PIM: V. WAIT.
of so much of the road as will entitle them to a patent, it is, I think, plain that the entering and construction of fences upon the land are not within the prohibition contained in the act of 1885. That act, as the debates clearly show, was intended to prevent the inclosure and apprOr priation of vast tracts of public land, said to be millions of acres in extent, by associations of wealthy cattle owners known as llcattle kings," without a shadow or pretense of title. These tracts were surrounded by barbed wire fences, and all persons desirous of settling upon the land under the laws of the United States were rigorously excluded, in some cases by violence or threats. Such inclosures the law was intended to prohibit, and they were required to be demolished by the decree of the court; but great care seems to have been taken to restrict the application of this unusual and summary remedy to cases of wholly unauthorized appropriations and inclosures of public lands, to which the party mak, ing the inclosure II had no claim or color of title made or acquired in good faith." It certainly cannot be contended that the railroad company erecting fences on the granted lands have done so llwithout claim or color of title made or acquirt:l<l in good faithi" and it is only to such erections and inclosures that the act applies.
and others v.
(Oirouit Oourt, S. D. New YO'l'k.
November 12, 1887.)
EVIDENCE-PAROL-AuTHORlTY OF AGENTS.
A "sold note," made by an agent for a principal, as follows: "Sold for account of Pim, Forwood & Co. to Sherman & Taylor, 1,000 bags African coffee, " and giving terms of the sale, and signed by the agents, does not express any contract between the aA'ents and their principal, and in an action by the latter against the former, for making such supposed sale without any authority on the part of, the supposed buyers, such note does not exclude evidence showing that the principal understood and approved of the authority on which the agent so acted, altliough such evidence shows there was no aale as expressed in the writing signed by the agents. Where the evidence upon an issue tended to support the views of each party, ,
2. APPEAL-WHAT RE"lIEWABLE-VERDICT.
held, that the verdict of the jury should not be disturbed.
On Motion for New Trial. Everett P. Wheeler, for plaintiffs. William H. Townly, for defendants.
WHEELER, J. This action is brought to recover damages for negligence or misfeasance about the sale of some coffee which the defendants as brokers undertook to dispose of for the plaintiffs. Upon the trial by jury it appeared that the defendants bargained the coffee to Thompson Bros. at 9t cents per pound, and executed allsold note," so called, showing such sale; that afterwards, upon the authority of Thompson Bros. ,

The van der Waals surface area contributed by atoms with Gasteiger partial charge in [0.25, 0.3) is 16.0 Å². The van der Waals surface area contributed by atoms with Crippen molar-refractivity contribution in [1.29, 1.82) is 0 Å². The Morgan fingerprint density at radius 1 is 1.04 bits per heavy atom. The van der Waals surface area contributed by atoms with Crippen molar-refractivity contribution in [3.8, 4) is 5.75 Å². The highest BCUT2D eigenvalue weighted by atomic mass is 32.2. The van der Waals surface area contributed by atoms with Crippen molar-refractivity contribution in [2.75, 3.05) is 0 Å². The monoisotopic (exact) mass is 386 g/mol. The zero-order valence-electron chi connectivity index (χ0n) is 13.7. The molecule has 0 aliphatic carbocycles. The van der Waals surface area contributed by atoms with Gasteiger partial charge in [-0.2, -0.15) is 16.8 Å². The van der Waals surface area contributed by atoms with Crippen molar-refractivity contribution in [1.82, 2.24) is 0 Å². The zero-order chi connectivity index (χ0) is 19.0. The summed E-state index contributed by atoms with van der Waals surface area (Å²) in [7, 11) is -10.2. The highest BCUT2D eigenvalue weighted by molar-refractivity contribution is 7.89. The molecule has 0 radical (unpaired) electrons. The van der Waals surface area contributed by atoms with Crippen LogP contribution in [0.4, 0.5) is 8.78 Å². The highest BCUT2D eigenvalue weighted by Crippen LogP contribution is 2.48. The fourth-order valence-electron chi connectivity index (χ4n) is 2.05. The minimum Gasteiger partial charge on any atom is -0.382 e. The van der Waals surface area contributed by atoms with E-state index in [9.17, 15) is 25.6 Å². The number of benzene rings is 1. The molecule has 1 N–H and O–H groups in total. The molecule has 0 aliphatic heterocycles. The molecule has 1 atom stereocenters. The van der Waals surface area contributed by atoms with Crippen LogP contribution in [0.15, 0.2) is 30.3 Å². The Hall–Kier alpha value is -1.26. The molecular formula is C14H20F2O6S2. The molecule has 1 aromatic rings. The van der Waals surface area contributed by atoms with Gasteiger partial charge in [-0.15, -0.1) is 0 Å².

,whoassunlEid to act for Sherman &l'aylor, the defendants canceled the ; sale to Thompson Bros., and,took from them a sold note of the coffee from the plaintiffs to Sherman & Taylor, at 9t cents,and executed and delivered to the plaintiffs 'alike, note; that Sherman & Taylor refused to receive the coffee; that the 'Plaintiffs brought suit against them for damages in consequence of the :refusal, in which the plaintiffs failed to recover because neither Thompson Bros. nor the defendants had authority of the sold notes to Sherman & Taylor, and that there to execute was no contract of sale, ,that the plaintiffs had paid counsel fees, and costs awarded tothe defendants, in that suit. The defendants' evidence tended to show that the plaintiffs knew and approved of the exe.cution of the sold note upon the authority of Thompson Bros. ,and the , plaintiffs' evidence, that they did not. This question was submitted to the jury, who found for the This motion for a new trial is urged upon the grounds that the evidence as to the knowledge and approval of the plaintiffs of the execution of the sold note 011 the authority of Thompson Bros. was inadmissible, and that the verdict was against the weight of evidence so far that it ought to be set aside. It is said in argument that the evidence was not admissible because its effect was to vary the terms of the sold note. The note reads: "Sold for account of Pim, Forwood & Co. to Sherman & Taylor, 1,000 bags African coffee," and, after giving the terms of sale, is signed by the defendants. The evidence tended to show that there was no sale upon any authority, and that the plaintiffs, as well as the defendants, relied upon the assumption of authority from Sherman & Taylor by Thompson Bros., which they did not have. This did tend to show that what was stated in the instrument as a sale was not a sale, unless Thompson Bros. had authority, and would vary the terms of the instrument. This instrument, however, does not show the terms of any contract between the parties to this suit, nor profess to, but only between the plaintiffs and Sherman & Taylor. The general rule, about which there is no question, only excludes paro] evidence to affect written instruments in suits between parties to them. 1 Greenl. Ev. § 279. The plaintiffs and defendants are not parties to this instrument within that rule. The contract between them arose out of the undertaking of the defendants to dispose of the coffee for the plaintiffs, and that contract is not anywhere expressed . in the instrument. Therefore, this evidence would not be excluded by this rule. But, further than this, the evidence which contradicts the terms of the instrument came from the plaintiffs. The instrument professes to show a sale. The gist of the action is that there was no sale. The plaintiffs had to show that to make out any case. They claimed damages because they, as they said, relied upon this paper as a representation by the defendants that there was a sale, when in fact there was none, and incurred these liabilities for expenses and costs in consequence , of that reliance. In supporting this claim they contradicted thA instru, ment by showing that what the defendants did, which went towards a sale, did not make a valid sale. Herein lay what they claimed to be , negligence or misfeasance on the part of the defendants. The defendi